While all students at Dakota State University live in uncertain times, one group faces more uncertainties than others.

Each day, the number of active COVID-19 cases in the state grows, with the number at DSU following that trend. As of Tuesday morning, 11 students had tested positive and 71 students and employees were in quarantine or isolation.

But, for international students, that is just the tip of the iceberg. Last week, the Department of Homeland Security indicated plans to change the way student visas are handled in the United States.

"There are all kinds of changes coming for my students on F-1 visas," said Nicole Claussen, director of international programs at DSU.

On average, more than 50 international students attend DSU each year. This fall, 28 undergraduate students and 28 graduate students are enrolled, with seven taking classes online from their home countries.

The largest populations come from India, Nepal and Ethiopia, but students also come from South America, Asia, Europe and other African countries, according to Claussen. Of these, approximately 65% are enrolled in the Beacom College of Computer and Cyber Sciences and another 20% are studying in the College of Business and Information Systems, she indicated.

DSU is attractive to foreign students not only because the university is more affordable than many American colleges and universities, and because it offers the programs they are seeking, but also because of the Madison community.

"My students love walking down the street because it's so calm and so welcoming," Claussen said. "They think they have died and gone to heaven."

She reported that one student found it impossible to describe to family members back home in India how peaceful he finds life in Madison. Another student from the United Arab Emirates was awestruck by the night sky; he had never before seen the stars.

To attend DSU, students must not only be fluent in English and have acceptable SAT scores but also jump through hoops in order to get a visa. This year, that proved to be even more difficult than in the past due to COVID-19.

"Last January, we had a record number of applications for graduate and undergraduate students," Claussen said. "I could have had an amazing fall."

Between 40 and 50 students who were accepted could not even get visa interviews because the U.S. embassies around the world were closed.

While facing uncertainties created by the pandemic, those who wish to study in the U.S. have had to face additional uncertainties created by the Trump administration. In July, the administration introduced a rule barring international students from living in the U.S. while taking online classes during the pandemic.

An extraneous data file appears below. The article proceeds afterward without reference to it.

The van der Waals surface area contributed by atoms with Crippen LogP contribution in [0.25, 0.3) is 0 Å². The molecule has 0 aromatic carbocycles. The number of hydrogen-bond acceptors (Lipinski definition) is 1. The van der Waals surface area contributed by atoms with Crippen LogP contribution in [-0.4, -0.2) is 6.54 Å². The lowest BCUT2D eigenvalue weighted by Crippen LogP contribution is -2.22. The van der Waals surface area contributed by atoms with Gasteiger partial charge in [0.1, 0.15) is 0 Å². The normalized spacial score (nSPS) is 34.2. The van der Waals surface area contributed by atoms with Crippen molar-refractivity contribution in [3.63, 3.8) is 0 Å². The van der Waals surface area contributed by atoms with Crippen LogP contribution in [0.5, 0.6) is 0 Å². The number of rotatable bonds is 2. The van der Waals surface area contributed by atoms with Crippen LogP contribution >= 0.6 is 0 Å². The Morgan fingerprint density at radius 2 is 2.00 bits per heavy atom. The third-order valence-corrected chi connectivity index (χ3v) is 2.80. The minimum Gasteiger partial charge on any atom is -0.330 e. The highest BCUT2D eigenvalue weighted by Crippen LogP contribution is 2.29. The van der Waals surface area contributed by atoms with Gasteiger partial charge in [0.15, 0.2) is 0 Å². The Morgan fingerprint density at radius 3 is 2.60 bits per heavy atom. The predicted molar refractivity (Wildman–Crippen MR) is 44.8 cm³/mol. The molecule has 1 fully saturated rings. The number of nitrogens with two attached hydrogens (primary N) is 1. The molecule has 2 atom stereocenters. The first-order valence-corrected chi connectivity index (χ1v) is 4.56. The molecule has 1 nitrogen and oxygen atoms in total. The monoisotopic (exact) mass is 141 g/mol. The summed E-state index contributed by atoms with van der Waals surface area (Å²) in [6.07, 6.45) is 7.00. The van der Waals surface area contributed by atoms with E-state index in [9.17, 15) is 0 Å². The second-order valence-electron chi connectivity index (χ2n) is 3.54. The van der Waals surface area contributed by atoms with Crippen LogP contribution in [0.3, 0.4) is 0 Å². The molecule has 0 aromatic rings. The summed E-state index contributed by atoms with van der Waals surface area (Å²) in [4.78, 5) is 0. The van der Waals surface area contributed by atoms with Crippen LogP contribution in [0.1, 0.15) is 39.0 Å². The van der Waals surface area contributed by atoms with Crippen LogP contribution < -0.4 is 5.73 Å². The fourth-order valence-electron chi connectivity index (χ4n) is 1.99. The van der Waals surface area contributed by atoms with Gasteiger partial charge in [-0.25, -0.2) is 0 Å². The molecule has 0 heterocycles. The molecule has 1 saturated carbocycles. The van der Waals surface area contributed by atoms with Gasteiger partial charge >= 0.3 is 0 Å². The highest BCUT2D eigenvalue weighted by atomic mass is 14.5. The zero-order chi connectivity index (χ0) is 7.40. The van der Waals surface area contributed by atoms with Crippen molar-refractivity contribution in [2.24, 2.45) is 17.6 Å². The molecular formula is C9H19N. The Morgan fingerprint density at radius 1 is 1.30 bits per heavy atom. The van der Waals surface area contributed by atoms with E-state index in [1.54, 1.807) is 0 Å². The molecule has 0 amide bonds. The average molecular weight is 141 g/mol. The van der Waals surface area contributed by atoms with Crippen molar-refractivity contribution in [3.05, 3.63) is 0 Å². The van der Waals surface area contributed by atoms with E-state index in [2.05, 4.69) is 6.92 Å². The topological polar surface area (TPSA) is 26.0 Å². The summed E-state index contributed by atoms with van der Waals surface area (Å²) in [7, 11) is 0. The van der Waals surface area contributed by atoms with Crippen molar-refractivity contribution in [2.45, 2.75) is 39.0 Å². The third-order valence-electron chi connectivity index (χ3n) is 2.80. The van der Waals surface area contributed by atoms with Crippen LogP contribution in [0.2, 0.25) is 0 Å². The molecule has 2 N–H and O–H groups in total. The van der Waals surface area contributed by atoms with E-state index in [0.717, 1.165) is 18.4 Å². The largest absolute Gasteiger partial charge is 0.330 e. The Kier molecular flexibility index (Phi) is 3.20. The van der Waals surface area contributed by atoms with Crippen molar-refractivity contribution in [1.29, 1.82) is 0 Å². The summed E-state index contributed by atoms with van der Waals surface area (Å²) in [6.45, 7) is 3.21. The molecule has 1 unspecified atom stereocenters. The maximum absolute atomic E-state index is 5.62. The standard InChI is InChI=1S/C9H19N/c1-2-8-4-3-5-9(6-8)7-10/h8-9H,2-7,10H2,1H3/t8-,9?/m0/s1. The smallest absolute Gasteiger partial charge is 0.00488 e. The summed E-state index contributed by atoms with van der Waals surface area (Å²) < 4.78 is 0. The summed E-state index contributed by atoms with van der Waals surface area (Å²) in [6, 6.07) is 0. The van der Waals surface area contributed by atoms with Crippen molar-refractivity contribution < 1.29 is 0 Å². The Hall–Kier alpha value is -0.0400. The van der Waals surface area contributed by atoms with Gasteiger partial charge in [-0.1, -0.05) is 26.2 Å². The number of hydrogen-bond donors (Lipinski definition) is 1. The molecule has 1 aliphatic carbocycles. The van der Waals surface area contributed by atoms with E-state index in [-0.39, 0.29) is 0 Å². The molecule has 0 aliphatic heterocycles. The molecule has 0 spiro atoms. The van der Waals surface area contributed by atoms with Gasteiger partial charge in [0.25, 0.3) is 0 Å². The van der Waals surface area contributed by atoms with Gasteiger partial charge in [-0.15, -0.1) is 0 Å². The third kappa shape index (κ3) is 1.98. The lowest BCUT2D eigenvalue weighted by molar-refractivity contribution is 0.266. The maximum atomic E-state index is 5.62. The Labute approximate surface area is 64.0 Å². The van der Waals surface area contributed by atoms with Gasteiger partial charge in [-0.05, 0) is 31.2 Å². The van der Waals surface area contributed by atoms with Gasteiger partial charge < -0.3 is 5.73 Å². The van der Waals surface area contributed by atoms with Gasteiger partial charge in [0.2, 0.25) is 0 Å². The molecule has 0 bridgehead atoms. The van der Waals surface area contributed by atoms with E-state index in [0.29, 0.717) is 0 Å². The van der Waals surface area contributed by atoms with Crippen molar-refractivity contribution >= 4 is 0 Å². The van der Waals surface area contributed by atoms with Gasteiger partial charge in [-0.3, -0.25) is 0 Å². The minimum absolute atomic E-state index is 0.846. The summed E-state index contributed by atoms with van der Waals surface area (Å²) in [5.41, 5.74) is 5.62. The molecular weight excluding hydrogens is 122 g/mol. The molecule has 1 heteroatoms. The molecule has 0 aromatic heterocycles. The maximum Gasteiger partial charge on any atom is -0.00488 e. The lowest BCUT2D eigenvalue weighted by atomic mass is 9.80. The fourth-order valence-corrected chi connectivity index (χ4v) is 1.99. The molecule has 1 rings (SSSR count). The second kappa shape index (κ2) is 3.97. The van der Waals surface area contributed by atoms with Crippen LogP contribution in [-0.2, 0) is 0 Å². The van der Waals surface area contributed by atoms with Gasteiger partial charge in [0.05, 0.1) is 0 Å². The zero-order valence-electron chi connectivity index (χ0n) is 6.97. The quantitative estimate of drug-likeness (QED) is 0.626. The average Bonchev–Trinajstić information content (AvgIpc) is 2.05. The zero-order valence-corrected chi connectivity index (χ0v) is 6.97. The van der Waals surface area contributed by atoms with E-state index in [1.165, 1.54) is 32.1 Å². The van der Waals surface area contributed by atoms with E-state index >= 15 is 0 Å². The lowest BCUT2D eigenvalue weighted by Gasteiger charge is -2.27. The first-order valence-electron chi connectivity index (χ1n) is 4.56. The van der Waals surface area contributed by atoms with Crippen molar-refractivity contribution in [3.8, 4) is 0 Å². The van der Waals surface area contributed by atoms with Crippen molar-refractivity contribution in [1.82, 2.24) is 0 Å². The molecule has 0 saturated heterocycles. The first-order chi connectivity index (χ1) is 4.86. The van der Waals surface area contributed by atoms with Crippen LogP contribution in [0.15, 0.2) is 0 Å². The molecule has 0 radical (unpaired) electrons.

The administration later backpedaled on that rule but has more recently introduced significant rule changes in a 256-page document. The changes come at a time when Canada, the U.K. and Australia are rolling out the red carpet to attract international students, according to Claussen.

"The number of international students has declined in the U.S. in the last three years," she said.

Those who attend American universities are concerned with the uncertainties posed by the rule changes, especially as they are reflected on social media. Claussen said that she has had students come to her crying and has comforted them by encouraging them to check their information sources.

"You have to be careful what you listen to, who you listen to," she said she tells students.

That being said, she did acknowledge that the proposed changes will make it more difficult for international students to study in the States.

"They have a whole new set of requirements," Claussen said.

In the past, student visas were initially issued for five years. Students could then get an extension to attend graduate school and another extension to complete a PhD. In addition, international students could get an extension of up to three years for Optional Practical Training (OPT), which is temporary employment related to the student's field of study.

With the proposed changes, student visas will be issued for either two or four years, depending upon the student's country of origin. Students can still file for extensions, but there is a cost associated with that and no guarantee that the extension will be granted, according to Claussen.

"There's going to be paperwork, a huge fee, and they'll have to wait for an answer each time," she explained. She is surprised that decades-old rules are being changed.

Unlike their American counterparts, international students' options are limited, especially since they cannot work off campus to support themselves. They essentially had three alternatives when the campus closed in March.

"A couple went home and came back. Some went home and stayed," Claussen said. "The rest just stayed here with relatives and friends. They realized that if they went home, they might not get back here."

In speaking about the student population with which she works, Claussen emphasized two points. First, DSU graduates will work in a global world, and it's good for all of them to have multi-cultural experiences while still in college. Second, international students appreciate the opportunity to live and study in Madison.

"They have huge connections to families in the community," she said.